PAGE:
Sensory Organizing - Dressing StationsA big part of supporting the Back-to-School transition has nothing to do with school — it happens in the many transitions at home around preparing for school. The morning transition can be one of the more challenging transitions as many of our rigid, anxious, or distracted kids have a hard time waking up in the morning, have anxiety about school in general, and/or know they will be working hard to pay attention and hold it together for the next 6 hours. Our goal is to make their mornings easier so they have more energy and willpower for the experiences where they will need it at school.

One way we can support a structured, simplified morning is to create a Dressing Station. This allows us to break the dressing task into 2 steps:
1) Evening Step: Pick out and put clothes in the dressing station the night before (this simplifies the morning and also helps our sensory kids begin the cognitive shift to school coming the next day).
2) Morning Step: In the morning, go to dressing area and get dressed.

A dressing area supports many rigid, anxious, or distracted behaviors.
– It helps our rigid child simplify a transition to an undesired task (school!).
– It helps our anxious child create a routine which will help calm and support their transition to something that might feel overwhelming (school!).
– It helps our distracted child stay on task with a simplified, visual plan to complete a task.

– It does the first step (and often hardest step for many sensory kids) of gathering supplies into one area and sequencing the task.
– We’ve broken down the task into manageable pieces.
– We’ve created a visual checklist of sorts with the 1,2,3 Labels / Picture Images.
– It can grow with your kids. As they get older, you can remove the visual supports. You can transition from images to numbers 1,2,3 and then to no visual supports besides the hooks or the chair.

* A 1,2,3 Bin System:
This works well for younger kids learning to dress and can be portable!
* A Hook System:
Can use with images, numbers or just have your child hang each item of clothing separately in order. A bag on a hook can hold socks / shoes.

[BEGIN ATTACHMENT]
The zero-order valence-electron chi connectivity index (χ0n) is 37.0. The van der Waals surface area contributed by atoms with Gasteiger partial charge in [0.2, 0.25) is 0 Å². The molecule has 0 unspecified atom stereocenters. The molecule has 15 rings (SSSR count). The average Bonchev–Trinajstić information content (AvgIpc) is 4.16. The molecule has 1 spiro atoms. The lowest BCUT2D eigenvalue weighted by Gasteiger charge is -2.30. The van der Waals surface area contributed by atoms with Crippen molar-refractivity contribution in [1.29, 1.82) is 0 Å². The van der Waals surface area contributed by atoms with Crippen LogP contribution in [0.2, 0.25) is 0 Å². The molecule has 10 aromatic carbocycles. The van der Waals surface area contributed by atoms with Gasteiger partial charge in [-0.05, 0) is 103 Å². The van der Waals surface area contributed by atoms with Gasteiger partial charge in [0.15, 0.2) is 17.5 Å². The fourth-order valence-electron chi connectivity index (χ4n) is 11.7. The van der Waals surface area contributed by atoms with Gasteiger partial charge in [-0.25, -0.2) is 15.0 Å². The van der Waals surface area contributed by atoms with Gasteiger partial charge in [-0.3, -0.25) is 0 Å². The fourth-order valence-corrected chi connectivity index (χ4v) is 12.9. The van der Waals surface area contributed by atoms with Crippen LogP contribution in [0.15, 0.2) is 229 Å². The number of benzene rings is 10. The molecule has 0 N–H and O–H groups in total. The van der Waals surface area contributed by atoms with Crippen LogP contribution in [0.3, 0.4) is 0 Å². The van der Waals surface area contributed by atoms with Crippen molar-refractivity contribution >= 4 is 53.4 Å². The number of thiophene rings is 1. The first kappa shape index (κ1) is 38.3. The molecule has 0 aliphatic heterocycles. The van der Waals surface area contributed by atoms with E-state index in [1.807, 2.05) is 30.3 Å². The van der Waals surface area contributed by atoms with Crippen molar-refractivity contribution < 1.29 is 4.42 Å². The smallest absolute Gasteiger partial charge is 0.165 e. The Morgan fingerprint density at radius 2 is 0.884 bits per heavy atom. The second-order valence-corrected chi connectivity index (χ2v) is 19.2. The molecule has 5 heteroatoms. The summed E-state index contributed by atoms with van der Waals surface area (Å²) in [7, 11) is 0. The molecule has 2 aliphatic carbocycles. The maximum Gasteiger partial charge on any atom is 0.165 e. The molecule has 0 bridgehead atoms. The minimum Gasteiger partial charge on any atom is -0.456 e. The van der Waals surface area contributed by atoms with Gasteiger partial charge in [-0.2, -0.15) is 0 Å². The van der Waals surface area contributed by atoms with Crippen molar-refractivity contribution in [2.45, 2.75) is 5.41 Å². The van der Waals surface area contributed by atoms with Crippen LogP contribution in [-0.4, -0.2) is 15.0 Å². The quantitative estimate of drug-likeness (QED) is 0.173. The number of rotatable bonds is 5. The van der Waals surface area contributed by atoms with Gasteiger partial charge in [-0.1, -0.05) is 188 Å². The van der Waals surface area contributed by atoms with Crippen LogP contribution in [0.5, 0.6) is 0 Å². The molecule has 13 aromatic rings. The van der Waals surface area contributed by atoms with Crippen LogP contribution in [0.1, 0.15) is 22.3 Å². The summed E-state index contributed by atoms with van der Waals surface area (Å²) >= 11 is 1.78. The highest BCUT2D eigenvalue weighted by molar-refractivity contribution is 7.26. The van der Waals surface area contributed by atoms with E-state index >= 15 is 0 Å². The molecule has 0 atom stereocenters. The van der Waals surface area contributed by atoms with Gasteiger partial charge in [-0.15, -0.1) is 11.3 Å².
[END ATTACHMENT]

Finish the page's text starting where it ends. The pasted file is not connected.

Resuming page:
* A Chair Station:
You can use duck tape to mark sections on the chair, have a basket under the chair to hold shoes and socks, or just pile everything on the chair (sometimes too much structure is just too much!).

*** For kids who might need to tap into the Power of Choice to stay regulated with this task, think about having 2 Dressing Stations – A Hook System and A Chair Station. If they are having a hard time doing step one (picking out clothes the night before), you can give them a choice of which dressing station to use – this might help get them over the hump.

– Bins for the 1,2,3 Bin System. These bins in this example are from Ikea –
– Row of Hooks – Can attach to a wall (make sure your hang at the right height for easy access to hooks and images / numbers) or if you child is tall enough, you can use Over-the-Door row of hooks. A Row of Hooks with 3 or 4 hooks works best. Here’s an example from Lowe’s –
– Picture Images: Take your own pictures of your real life tasks, pictures from magazines, stock photos, or image software like Boardmaker – , Picture Exchange Communication System – , or Do 2 Learn (can sign-up for an annual membership on Do 2 Learn!) –
– A Chair: One that has a design of “hook” corners or a flat top is best – 1) undergarments on seat of chair, 2) top on Left side of chair, 3) bottom on Right side of chair, and 4) shoes and socks under chair.
– Labels: Adhesive labels for a 1,2,3 visual support if needed.
– Small Binder Clips to attach labels to Bins.
– Optional: Laminating Machine to protect picture images.

Break it down, eliminate distracting stimuli, and create a visual support or a system. Try one of these easy Dressing Stations for a smoother morning transition. Sensory Organizing = Making Space for Life ~
1,2,3 Bin System
Hook System
Chair Station